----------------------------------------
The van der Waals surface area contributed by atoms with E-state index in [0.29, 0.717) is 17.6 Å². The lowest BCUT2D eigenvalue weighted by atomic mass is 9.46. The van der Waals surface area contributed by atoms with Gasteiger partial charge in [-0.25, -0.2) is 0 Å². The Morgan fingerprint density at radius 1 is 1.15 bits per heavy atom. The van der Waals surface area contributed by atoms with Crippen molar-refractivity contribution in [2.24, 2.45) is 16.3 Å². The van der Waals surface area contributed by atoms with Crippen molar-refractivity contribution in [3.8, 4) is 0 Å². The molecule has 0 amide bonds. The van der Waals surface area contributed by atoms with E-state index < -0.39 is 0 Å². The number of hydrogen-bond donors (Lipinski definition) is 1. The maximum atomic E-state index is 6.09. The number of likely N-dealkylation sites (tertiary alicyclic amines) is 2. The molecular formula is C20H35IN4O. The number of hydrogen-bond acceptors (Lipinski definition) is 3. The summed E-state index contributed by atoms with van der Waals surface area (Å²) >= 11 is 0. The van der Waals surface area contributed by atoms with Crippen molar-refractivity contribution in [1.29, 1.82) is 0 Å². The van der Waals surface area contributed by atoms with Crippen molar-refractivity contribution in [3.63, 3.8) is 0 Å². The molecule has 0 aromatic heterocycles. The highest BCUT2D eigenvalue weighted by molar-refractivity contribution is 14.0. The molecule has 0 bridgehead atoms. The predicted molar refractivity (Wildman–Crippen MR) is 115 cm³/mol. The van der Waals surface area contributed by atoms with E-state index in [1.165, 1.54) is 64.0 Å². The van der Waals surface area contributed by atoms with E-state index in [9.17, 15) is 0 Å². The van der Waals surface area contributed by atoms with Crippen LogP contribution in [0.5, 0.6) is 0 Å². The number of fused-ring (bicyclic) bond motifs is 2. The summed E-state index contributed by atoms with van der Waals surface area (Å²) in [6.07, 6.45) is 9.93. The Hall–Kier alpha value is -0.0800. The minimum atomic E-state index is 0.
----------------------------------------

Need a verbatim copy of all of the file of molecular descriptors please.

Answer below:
The van der Waals surface area contributed by atoms with E-state index in [0.29, 0.717) is 17.6 Å². The lowest BCUT2D eigenvalue weighted by atomic mass is 9.46. The van der Waals surface area contributed by atoms with Gasteiger partial charge in [-0.25, -0.2) is 0 Å². The Morgan fingerprint density at radius 1 is 1.15 bits per heavy atom. The van der Waals surface area contributed by atoms with Crippen molar-refractivity contribution in [2.24, 2.45) is 16.3 Å². The van der Waals surface area contributed by atoms with Crippen molar-refractivity contribution in [3.8, 4) is 0 Å². The molecule has 0 amide bonds. The van der Waals surface area contributed by atoms with E-state index < -0.39 is 0 Å². The number of hydrogen-bond donors (Lipinski definition) is 1. The maximum atomic E-state index is 6.09. The number of likely N-dealkylation sites (tertiary alicyclic amines) is 2. The molecular formula is C20H35IN4O. The number of hydrogen-bond acceptors (Lipinski definition) is 3. The summed E-state index contributed by atoms with van der Waals surface area (Å²) >= 11 is 0. The van der Waals surface area contributed by atoms with Crippen molar-refractivity contribution in [1.29, 1.82) is 0 Å². The van der Waals surface area contributed by atoms with Crippen molar-refractivity contribution in [3.63, 3.8) is 0 Å². The molecule has 0 aromatic heterocycles. The highest BCUT2D eigenvalue weighted by molar-refractivity contribution is 14.0. The molecule has 0 bridgehead atoms. The predicted molar refractivity (Wildman–Crippen MR) is 115 cm³/mol. The van der Waals surface area contributed by atoms with E-state index in [1.165, 1.54) is 64.0 Å². The van der Waals surface area contributed by atoms with E-state index in [9.17, 15) is 0 Å². The van der Waals surface area contributed by atoms with Crippen LogP contribution in [0.5, 0.6) is 0 Å². The number of fused-ring (bicyclic) bond motifs is 2. The summed E-state index contributed by atoms with van der Waals surface area (Å²) in [6.07, 6.45) is 9.93. The Hall–Kier alpha value is -0.0800. The minimum atomic E-state index is 0.